Heading off to college is an exciting time for freshmen all around. You’ll be entering a new and different environment than what you were used to in high school. This can be both a good and bad thing.
When I was in high school, I had a very structured, consistent schedule that I maintained. College, on the other hand, was another story. I wasn’t quite as active as I was in high school, yet I still thought I could get away with eating whatever I wanted in the buffet style dining hall in my dorm – boy, was I wrong! Here’s why I’d like to share some knowledge about what you should know about the dreaded “Freshman 15.”
Causes of the Freshman 15
If you happen to be someone who managed to avoid the Freshman 15, I congratulate you. But if you know someone that is or has experienced unhealthy weight gain while in college, you may want to try helping them. There are many causes as to why the Freshman 15 happens, and Nohel Corral shared a few in his April 16, 2012, post from Examiner.com “Common causes and solutions for beating the Freshman 15.”
- Unhealthy eating habits: Trying to balance classes, homework and projects often leads students to place certain priorities over others. All too often proper nutrition gets left by the wayside.
- Poor food choices/selection: College campuses aren’t always the healthiest; you tend to see more greasy Chinese food, burgers or pizza in campus dining halls.
- Laziness: If college students aren’t getting any regular physical activity, the Freshman 15 is bound to happen, especially when you’re spending most of your time sitting in classes or in a library all day.
Why are first-year students more vulnerable?
The changes in lifestyle that freshmen experience are beyond what they may have anticipated. They have constant, easy access to junk foods, and without parent supervision, they’re on their own to make choices for themselves – welcome to becoming an adult! In “Expert Q&A: Avoiding the Freshman 15” by Denise Mann of WebMD.com, Connie Diekman, Med, RD, LD, FADA, had a lot to say on the topic: “They have to learn to choose both what and when to eat for themselves and they are also going to a schedule where no one tells them what to do, so they may forget to exercise.”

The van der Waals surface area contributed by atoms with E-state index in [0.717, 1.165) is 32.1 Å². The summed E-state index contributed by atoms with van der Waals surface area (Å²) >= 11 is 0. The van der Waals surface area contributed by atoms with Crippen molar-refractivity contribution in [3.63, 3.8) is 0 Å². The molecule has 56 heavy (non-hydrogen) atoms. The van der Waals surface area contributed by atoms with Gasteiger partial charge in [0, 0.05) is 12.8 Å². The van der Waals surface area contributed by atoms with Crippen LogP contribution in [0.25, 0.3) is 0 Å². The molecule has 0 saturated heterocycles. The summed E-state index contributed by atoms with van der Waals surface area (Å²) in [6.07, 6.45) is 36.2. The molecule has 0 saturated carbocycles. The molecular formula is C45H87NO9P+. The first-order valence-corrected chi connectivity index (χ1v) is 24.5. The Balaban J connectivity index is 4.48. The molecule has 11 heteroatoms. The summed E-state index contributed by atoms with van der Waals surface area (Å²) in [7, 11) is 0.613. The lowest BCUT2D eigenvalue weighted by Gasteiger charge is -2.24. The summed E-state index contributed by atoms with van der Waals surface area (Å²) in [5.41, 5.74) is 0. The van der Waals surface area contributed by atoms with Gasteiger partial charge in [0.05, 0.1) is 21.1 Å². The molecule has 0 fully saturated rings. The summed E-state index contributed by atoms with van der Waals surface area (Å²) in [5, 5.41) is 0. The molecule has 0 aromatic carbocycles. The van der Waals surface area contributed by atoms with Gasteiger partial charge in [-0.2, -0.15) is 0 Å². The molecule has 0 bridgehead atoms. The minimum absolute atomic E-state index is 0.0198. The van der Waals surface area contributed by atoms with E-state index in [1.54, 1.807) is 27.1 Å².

The good news is that not all hope is lost. As college students move through their college years, they develop a schedule that works best for them and can control what they put into their bodies. They also realize what types of physical activity they should participate in to maintain a healthy weight.
Let’s just say you happen to gain some weight during your freshman year. What should you do about it if you want your old figure back? Diana Rodriguez of Everyday Health shared her tips in “The Truth About the Freshman 15.”
- Don’t skip meals: Wake up early enough to allow yourself enough time for a healthy breakfast; if you leave your dorm starving, you’re more bound to go for junk food later and eat more than you need.
- Be prepared with better snacks: Your alarm didn’t go off! You have to be across campus for class in 20 minutes so you definitely don’t have time for breakfast – and you certainly should not skip class. Be sure to keep healthy snacks in your dorm that you can grab on-the-go such as fruit, almonds or granola bars.
- Order healthier pizza: If you’re anything like me, you wish you could eat pizza for just about every meal. I don’t believe in depriving myself of my favorite food so I highly recommend this option: go for a veggie pizza or get one that’s cheese-less (your lactose intolerant friends will appreciate this too!).
- Practice moderation: When feeling stressed, many people turn to food. It’s very important to remember to limit yourself and be aware of portion control in order to make healthier choices.
What are some other ways you recommend to avoid the Freshman 15? Let us know in the comments.